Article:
buying & selling
You CAN Sell Your Home! Staging your home for a sale
“You can’t sell it if you can’t see it.”
Home staging pioneer Barb Schwarz pretty much sums up the whole idea of staging your home to sell with
these words. When buying a home, people tend to think
visually. Most buyers will not buy a home until they can
move in mentally. They want to envision themselves living
in the home, and they can’t do so if the home is filled with
clutter and too much furniture. “The way you live in your
home and the way you market and sell your house are two
different things,” Schwarz says.
Think of your home as a product, and selling your home
as a presentation—you are visually presenting a product to
potential buyers and need to display all the benefits and features it has to offer.
“Staging is Marketing 101,” says Cynthia Ivie, master
simplifier and president of White Space, a Chicago-based
staging company that specializes in relocating homeowners.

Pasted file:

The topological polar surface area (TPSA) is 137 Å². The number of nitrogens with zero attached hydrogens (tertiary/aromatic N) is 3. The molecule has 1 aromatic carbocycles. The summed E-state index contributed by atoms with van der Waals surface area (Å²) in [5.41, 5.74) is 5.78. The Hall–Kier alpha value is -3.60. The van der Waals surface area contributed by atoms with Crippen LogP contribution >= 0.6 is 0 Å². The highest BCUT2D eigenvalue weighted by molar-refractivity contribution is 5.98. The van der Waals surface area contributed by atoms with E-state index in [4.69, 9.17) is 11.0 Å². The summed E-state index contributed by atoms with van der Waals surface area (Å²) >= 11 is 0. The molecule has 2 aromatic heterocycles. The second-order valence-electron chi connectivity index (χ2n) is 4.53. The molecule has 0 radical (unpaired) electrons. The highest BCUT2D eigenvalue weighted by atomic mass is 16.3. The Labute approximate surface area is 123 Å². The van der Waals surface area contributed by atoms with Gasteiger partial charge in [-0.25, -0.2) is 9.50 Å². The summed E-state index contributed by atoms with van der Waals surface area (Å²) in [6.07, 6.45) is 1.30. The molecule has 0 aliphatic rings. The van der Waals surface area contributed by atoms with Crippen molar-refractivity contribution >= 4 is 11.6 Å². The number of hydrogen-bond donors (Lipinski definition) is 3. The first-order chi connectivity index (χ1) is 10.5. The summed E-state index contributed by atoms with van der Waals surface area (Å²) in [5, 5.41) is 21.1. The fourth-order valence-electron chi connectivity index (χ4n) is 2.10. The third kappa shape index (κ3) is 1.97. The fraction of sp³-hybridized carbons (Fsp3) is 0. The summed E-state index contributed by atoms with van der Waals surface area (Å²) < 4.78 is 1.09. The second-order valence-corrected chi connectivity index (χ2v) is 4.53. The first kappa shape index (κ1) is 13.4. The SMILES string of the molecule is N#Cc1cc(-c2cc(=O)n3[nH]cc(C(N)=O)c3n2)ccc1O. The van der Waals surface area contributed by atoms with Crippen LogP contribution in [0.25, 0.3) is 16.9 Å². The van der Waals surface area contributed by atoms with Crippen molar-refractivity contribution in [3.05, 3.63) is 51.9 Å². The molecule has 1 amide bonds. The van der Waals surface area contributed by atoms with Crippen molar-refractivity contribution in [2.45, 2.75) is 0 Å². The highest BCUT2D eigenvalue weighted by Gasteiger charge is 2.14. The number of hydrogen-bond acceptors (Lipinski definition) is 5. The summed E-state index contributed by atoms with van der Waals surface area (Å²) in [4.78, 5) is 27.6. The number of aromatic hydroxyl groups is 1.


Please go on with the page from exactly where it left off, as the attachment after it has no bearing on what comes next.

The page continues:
“Staging isn’t about selling or showcasing your personality,
but the personality of your home. You want people to come
off the street and envision themselves living in their home.
If there is personal memorabilia or clutter in the home, or
if the home is dirty, it is harder to sell. Collections don’t sell
a home. Open space does,” she says.
A cluttered or dirty home says something about the owners.
“Buyers suspect the owners haven’t taken care of the home,
so they wonder what is ready to break down,” Ivie says.
“That can cost the owner in bids that are anywhere from
$40,000 to $50,0000 below the asking price, or the house
simply doesn’t sell at all.”
Following a few simple rules for staging your home to
sell can really pay off.
Set the Stage
Among the first things experts suggest is to clean the
home thoroughly. Think of cleaning your home to sell like
detailing your car to sell. In addition to dusting, vacuuming
and mopping, remove stains, repair dents and scratches. Go
beyond the basic clean and really make your home shine.
“People get hung up with their busy lives and kids’
schedules and don’t always notice the dust on the ceiling fan
and light fixtures. So do a deep clean first. A clean home
smells different,” Ivie says.
LEFT: © ISTOCKPHOTO.COM/ TONY CASANOVA; RIGH T: © ISTOCKPHOTO.COM/M. ERIC HONEYCU T T